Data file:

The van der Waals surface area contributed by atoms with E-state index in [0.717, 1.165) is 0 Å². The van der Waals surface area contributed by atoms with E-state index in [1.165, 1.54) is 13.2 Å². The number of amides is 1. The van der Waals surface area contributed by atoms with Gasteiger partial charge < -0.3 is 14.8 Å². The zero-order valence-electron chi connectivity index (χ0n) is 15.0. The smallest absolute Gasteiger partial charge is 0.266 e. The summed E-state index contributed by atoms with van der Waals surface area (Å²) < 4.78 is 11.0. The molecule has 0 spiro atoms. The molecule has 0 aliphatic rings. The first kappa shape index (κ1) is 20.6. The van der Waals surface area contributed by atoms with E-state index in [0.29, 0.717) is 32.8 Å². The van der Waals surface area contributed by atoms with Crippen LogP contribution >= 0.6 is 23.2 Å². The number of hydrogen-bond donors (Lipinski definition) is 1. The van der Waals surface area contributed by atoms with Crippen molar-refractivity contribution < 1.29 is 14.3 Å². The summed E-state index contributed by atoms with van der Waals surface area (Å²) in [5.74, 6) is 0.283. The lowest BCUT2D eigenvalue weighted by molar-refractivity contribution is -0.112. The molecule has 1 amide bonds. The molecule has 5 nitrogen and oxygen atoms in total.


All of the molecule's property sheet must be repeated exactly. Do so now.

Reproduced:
The van der Waals surface area contributed by atoms with E-state index in [0.717, 1.165) is 0 Å². The van der Waals surface area contributed by atoms with E-state index in [1.165, 1.54) is 13.2 Å². The number of amides is 1. The van der Waals surface area contributed by atoms with Gasteiger partial charge < -0.3 is 14.8 Å². The zero-order valence-electron chi connectivity index (χ0n) is 15.0. The smallest absolute Gasteiger partial charge is 0.266 e. The summed E-state index contributed by atoms with van der Waals surface area (Å²) < 4.78 is 11.0. The molecule has 0 spiro atoms. The molecule has 0 aliphatic rings. The first kappa shape index (κ1) is 20.6. The van der Waals surface area contributed by atoms with E-state index in [0.29, 0.717) is 32.8 Å². The van der Waals surface area contributed by atoms with Crippen LogP contribution >= 0.6 is 23.2 Å². The number of hydrogen-bond donors (Lipinski definition) is 1. The van der Waals surface area contributed by atoms with Crippen molar-refractivity contribution < 1.29 is 14.3 Å². The summed E-state index contributed by atoms with van der Waals surface area (Å²) in [5.74, 6) is 0.283. The lowest BCUT2D eigenvalue weighted by molar-refractivity contribution is -0.112. The molecule has 1 amide bonds. The molecule has 5 nitrogen and oxygen atoms in total.